Student engagement in the e-learning process and the impact on their grades

Timothy Rodgers

Abstract


This paper presents the results of a study that examines the impact on end-of-year examination grades of the level of student engagement in the e-learning process. The study relates to a level one undergraduate module delivered using a mixture of traditional lectures and e-learning based methods.

Greater online interaction is found to have a positive and statistically significant impact on performance. One extra hour of e-learning participation is found to increase the module mark by approximately one percent.

The paper also examines the data for the presence of interaction effects between e-learning engagement and personal characteristics. This is undertaken to identify whether or not personal-characteristic-related learning style differences influence the extent to which students benefit from e-learning. It is found that, after controlling for other factors, female students benefited less from e-leaning material than their male counterparts. Tentative evidence is also found of a negative interaction effect in relation to overseas students.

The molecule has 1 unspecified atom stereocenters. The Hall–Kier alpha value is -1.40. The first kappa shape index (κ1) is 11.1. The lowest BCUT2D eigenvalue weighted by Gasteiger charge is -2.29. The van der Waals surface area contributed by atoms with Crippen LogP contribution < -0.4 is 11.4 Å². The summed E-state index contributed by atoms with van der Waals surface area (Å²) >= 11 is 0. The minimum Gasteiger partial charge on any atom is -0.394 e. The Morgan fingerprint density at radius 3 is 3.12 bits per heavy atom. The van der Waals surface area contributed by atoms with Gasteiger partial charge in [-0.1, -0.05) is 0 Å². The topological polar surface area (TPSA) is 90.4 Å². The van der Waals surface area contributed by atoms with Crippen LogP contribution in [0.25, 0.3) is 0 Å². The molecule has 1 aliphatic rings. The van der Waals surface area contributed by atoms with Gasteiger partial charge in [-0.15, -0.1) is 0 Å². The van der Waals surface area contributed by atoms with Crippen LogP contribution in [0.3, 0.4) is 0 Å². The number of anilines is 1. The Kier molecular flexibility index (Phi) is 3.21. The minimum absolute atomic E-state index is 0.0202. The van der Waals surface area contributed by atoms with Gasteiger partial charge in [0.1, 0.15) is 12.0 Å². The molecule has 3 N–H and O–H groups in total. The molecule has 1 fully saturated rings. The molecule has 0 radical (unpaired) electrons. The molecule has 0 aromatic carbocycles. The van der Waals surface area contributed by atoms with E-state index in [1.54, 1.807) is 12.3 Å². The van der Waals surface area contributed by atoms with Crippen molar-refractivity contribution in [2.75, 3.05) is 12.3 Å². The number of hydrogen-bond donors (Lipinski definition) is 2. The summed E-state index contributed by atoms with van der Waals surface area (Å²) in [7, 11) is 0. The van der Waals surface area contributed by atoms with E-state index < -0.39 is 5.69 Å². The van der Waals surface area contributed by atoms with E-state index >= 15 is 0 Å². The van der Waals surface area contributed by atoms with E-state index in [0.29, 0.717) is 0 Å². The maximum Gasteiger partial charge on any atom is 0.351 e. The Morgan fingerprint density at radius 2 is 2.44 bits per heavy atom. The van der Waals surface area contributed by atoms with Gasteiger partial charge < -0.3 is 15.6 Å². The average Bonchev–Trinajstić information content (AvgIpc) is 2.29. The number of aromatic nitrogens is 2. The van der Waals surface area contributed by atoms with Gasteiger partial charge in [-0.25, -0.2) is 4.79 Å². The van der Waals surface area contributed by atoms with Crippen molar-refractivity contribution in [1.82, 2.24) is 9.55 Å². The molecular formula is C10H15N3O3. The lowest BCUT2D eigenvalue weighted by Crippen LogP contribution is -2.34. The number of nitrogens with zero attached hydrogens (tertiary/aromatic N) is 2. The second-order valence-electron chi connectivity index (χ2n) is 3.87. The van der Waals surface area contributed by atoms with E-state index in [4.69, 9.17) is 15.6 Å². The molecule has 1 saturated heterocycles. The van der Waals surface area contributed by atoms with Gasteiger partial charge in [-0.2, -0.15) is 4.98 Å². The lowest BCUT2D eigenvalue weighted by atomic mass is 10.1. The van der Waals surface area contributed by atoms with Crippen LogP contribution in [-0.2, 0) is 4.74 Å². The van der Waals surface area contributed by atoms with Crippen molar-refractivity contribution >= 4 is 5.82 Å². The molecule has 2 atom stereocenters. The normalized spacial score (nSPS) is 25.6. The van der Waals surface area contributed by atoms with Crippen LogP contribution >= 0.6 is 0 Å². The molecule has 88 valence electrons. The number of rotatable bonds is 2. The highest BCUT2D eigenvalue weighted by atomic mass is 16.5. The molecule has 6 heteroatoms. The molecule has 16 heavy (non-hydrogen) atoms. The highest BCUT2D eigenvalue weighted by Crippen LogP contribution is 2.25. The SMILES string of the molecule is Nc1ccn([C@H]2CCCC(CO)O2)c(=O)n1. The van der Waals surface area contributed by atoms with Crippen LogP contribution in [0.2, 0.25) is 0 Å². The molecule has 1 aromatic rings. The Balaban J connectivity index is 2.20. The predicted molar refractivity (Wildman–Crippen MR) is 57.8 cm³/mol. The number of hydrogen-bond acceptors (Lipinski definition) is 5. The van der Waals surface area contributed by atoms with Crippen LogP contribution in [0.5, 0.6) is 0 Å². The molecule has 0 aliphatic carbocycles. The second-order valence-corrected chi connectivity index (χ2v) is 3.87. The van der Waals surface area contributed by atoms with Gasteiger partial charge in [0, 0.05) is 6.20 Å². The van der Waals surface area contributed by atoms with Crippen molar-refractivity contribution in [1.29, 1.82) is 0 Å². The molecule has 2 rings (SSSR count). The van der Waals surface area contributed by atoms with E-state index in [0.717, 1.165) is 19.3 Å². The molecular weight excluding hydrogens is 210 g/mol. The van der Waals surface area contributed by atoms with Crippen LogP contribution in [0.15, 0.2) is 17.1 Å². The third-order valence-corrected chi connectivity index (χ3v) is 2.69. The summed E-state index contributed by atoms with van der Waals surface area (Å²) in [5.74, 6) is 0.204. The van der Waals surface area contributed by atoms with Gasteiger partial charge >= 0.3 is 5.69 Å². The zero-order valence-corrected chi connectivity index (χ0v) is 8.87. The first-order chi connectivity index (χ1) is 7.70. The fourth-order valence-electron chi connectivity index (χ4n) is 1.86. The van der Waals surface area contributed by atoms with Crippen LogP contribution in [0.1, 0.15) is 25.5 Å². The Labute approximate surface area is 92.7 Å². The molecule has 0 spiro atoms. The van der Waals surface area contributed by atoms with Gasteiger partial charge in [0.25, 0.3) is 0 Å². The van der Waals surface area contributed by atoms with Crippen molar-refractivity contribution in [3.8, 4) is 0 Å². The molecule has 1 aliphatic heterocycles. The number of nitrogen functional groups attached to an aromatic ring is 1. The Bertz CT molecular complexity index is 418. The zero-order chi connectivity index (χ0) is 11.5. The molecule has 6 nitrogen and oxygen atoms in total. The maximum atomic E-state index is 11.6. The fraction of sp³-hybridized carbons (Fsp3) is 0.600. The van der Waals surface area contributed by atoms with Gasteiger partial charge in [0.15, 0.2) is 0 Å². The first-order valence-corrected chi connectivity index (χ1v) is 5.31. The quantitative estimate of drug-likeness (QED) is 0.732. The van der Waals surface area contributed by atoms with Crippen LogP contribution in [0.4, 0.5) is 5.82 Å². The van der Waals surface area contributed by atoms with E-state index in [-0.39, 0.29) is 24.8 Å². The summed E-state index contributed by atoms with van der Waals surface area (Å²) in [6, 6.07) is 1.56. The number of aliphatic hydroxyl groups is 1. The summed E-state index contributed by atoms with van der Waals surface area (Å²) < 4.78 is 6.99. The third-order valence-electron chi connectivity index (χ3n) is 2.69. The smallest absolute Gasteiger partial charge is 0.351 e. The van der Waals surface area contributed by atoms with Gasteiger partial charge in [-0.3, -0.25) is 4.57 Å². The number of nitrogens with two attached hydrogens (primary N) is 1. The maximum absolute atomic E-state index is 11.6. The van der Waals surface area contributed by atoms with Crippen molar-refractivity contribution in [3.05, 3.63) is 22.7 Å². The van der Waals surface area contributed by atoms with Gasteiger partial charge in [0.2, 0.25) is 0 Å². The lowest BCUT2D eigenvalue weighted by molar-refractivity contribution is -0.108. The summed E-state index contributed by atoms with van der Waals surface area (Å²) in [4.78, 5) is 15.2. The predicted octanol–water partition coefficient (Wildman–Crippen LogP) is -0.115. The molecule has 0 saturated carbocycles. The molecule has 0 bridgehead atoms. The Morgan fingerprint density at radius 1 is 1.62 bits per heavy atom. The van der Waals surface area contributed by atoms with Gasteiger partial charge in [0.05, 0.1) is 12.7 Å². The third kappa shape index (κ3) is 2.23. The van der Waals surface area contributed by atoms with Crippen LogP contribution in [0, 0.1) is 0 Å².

It is concluded that in order to improve teaching effectiveness and academic achievement, higher education should consider aiming to develop e-learning teaching strategies that encourage greater engagement and also take into consideration the different learning styles found within the student body.


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ISSN 1995-6649 - IJCSE - http://ijcse.academic-publication.org - International journal of cyber society and education